From Fox News.
...the Obama administration's release on Friday of an EPA proposed finding that carbon dioxide and five other greenhouse gases are a danger to public health and welfare.
The EPA also will say tailpipe emissions from motor vehicles contribute to climate change.
Here's the comedy. After praising the proposal, Sen. Barbara Boxer added,
...the best and most flexible way to deal with this serious problem is to enact a market-based cap and trade system, which will help us make the transition to clean energy and will bring us innovation and strong economic growth.
So we are going to have a market based government mandate.
What Sen. Boxer is really saying is, "let's destroy the source of 85% of American energy consumption capacity without a solution and a magic bullet will come along when prices skyrocket."
That's like saying let's hold someones head under water until they grow gills.
Here a little bit of info from the DOE that Ms. Boxer might want to grasp before taxing the shit out of everyone.
Fossil fuels – coal, oil and natural gas -- currently provide more than 85% of all the energy consumed in the United States, nearly two-thirds of our electricity, and virtually all of our transportation fuels. Moreover, it is likely that the nation’s reliance on fossil fuels to power an expanding economy will actually increase over at least the next two decades even with aggressive development and deployment of new renewable and nuclear technologies.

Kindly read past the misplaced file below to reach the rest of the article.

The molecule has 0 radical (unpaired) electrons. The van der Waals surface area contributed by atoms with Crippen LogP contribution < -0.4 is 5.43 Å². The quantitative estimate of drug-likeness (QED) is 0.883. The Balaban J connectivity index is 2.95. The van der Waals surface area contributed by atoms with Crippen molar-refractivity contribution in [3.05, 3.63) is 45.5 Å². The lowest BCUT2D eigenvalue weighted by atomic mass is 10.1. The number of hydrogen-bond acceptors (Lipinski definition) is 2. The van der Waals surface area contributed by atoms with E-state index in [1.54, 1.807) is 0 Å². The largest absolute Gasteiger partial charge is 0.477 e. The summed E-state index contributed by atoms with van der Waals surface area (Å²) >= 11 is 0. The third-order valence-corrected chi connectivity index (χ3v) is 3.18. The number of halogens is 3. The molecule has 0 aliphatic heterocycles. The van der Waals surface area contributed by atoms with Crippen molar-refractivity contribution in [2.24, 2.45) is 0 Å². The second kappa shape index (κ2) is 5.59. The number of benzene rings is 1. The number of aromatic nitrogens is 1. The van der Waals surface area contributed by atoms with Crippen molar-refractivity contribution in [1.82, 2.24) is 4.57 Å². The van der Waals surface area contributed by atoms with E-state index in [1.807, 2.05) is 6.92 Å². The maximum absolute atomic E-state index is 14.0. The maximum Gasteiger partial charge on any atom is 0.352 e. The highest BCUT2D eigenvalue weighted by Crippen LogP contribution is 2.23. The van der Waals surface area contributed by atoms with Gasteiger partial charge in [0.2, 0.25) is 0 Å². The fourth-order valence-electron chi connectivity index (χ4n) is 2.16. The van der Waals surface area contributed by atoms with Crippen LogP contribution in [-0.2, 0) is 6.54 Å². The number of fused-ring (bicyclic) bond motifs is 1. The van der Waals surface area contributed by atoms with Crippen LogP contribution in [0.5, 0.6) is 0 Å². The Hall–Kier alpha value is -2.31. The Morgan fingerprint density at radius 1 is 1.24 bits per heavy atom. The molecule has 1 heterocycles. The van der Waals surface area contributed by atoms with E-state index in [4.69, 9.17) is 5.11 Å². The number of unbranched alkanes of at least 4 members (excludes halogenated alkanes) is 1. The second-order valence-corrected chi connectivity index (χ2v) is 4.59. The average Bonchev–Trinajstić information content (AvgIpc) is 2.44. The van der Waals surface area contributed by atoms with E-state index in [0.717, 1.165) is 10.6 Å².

Because our economic health depends on the continued availability of reliable and affordable fossil fuels, the Department of Energy’s Office of Fossil Energy oversees two major fossil fuel efforts:
1) Emergency stockpiles of crude oil and heating oil
The Department is responsible for maintaining the readiness of the Strategic Petroleum Reserve and the Northeast Home Heating Oil Reserve. In the event of a major supply interruption, the President could order emergency stocks from either of these two reserves to be released into the market.
2) Research and Development of future fossil energy technologies
My 2 cents. You better have a workable alternative for that 85% of energy you are about to make too expensive for average Americans.